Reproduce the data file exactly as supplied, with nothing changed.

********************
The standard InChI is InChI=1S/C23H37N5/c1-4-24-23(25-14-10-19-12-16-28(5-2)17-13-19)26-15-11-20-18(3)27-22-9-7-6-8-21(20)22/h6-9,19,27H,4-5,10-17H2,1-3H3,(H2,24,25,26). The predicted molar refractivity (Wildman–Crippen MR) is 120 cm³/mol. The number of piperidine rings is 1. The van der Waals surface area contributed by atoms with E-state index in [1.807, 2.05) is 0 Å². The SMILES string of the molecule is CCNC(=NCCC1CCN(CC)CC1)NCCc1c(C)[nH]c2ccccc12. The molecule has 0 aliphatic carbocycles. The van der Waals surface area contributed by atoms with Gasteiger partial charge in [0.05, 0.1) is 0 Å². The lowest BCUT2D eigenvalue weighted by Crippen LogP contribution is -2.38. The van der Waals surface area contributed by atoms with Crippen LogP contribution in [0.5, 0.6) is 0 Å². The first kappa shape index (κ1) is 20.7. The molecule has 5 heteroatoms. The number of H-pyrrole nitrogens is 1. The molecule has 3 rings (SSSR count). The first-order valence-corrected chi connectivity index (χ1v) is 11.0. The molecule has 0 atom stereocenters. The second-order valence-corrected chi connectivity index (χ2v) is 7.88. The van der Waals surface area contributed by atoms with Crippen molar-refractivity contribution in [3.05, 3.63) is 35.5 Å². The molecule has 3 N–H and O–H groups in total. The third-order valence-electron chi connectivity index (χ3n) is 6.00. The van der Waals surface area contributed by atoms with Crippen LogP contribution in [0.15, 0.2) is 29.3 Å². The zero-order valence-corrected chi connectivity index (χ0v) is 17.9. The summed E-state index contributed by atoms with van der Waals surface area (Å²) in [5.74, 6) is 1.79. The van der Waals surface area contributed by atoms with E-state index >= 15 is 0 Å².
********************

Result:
The standard InChI is InChI=1S/C23H37N5/c1-4-24-23(25-14-10-19-12-16-28(5-2)17-13-19)26-15-11-20-18(3)27-22-9-7-6-8-21(20)22/h6-9,19,27H,4-5,10-17H2,1-3H3,(H2,24,25,26). The predicted molar refractivity (Wildman–Crippen MR) is 120 cm³/mol. The number of piperidine rings is 1. The van der Waals surface area contributed by atoms with E-state index in [1.807, 2.05) is 0 Å². The SMILES string of the molecule is CCNC(=NCCC1CCN(CC)CC1)NCCc1c(C)[nH]c2ccccc12. The molecule has 0 aliphatic carbocycles. The van der Waals surface area contributed by atoms with Gasteiger partial charge in [0.05, 0.1) is 0 Å². The lowest BCUT2D eigenvalue weighted by Crippen LogP contribution is -2.38. The van der Waals surface area contributed by atoms with Crippen LogP contribution in [0.5, 0.6) is 0 Å². The first kappa shape index (κ1) is 20.7. The molecule has 5 heteroatoms. The number of H-pyrrole nitrogens is 1. The molecule has 3 rings (SSSR count). The first-order valence-corrected chi connectivity index (χ1v) is 11.0. The molecule has 0 atom stereocenters. The second-order valence-corrected chi connectivity index (χ2v) is 7.88. The van der Waals surface area contributed by atoms with Crippen molar-refractivity contribution in [3.05, 3.63) is 35.5 Å². The molecule has 3 N–H and O–H groups in total. The third-order valence-electron chi connectivity index (χ3n) is 6.00. The van der Waals surface area contributed by atoms with Crippen LogP contribution in [0.15, 0.2) is 29.3 Å². The zero-order valence-corrected chi connectivity index (χ0v) is 17.9. The summed E-state index contributed by atoms with van der Waals surface area (Å²) in [5.74, 6) is 1.79. The van der Waals surface area contributed by atoms with E-state index >= 15 is 0 Å².